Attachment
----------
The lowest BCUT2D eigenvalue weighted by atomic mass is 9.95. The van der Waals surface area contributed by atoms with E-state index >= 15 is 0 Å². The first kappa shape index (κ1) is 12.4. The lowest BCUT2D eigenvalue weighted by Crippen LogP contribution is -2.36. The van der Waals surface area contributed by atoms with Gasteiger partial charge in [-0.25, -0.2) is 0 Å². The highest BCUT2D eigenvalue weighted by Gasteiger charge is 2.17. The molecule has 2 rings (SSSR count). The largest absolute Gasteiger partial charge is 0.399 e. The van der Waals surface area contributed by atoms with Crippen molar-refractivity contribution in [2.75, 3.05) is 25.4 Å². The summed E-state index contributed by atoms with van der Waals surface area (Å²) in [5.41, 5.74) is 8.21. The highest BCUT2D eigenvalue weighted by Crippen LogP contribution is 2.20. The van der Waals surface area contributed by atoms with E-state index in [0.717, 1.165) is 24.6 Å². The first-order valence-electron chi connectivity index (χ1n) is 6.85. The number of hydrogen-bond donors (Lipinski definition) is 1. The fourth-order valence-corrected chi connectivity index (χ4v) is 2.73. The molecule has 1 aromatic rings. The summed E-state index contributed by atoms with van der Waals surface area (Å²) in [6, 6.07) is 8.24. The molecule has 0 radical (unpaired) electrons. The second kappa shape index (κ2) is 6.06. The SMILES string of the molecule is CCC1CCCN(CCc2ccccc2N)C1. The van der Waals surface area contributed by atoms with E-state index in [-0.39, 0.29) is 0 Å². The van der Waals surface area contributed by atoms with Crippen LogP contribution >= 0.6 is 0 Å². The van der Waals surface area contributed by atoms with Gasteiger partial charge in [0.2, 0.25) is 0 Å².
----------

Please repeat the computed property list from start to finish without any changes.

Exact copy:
The lowest BCUT2D eigenvalue weighted by atomic mass is 9.95. The van der Waals surface area contributed by atoms with E-state index >= 15 is 0 Å². The first kappa shape index (κ1) is 12.4. The lowest BCUT2D eigenvalue weighted by Crippen LogP contribution is -2.36. The van der Waals surface area contributed by atoms with Gasteiger partial charge in [-0.25, -0.2) is 0 Å². The highest BCUT2D eigenvalue weighted by Gasteiger charge is 2.17. The molecule has 2 rings (SSSR count). The largest absolute Gasteiger partial charge is 0.399 e. The van der Waals surface area contributed by atoms with Crippen molar-refractivity contribution in [2.75, 3.05) is 25.4 Å². The summed E-state index contributed by atoms with van der Waals surface area (Å²) in [5.41, 5.74) is 8.21. The highest BCUT2D eigenvalue weighted by Crippen LogP contribution is 2.20. The van der Waals surface area contributed by atoms with E-state index in [0.717, 1.165) is 24.6 Å². The first-order valence-electron chi connectivity index (χ1n) is 6.85. The number of hydrogen-bond donors (Lipinski definition) is 1. The fourth-order valence-corrected chi connectivity index (χ4v) is 2.73. The molecule has 1 aromatic rings. The summed E-state index contributed by atoms with van der Waals surface area (Å²) in [6, 6.07) is 8.24. The molecule has 0 radical (unpaired) electrons. The second kappa shape index (κ2) is 6.06. The SMILES string of the molecule is CCC1CCCN(CCc2ccccc2N)C1. The van der Waals surface area contributed by atoms with E-state index in [-0.39, 0.29) is 0 Å². The van der Waals surface area contributed by atoms with Crippen LogP contribution >= 0.6 is 0 Å². The van der Waals surface area contributed by atoms with Gasteiger partial charge in [0.2, 0.25) is 0 Å².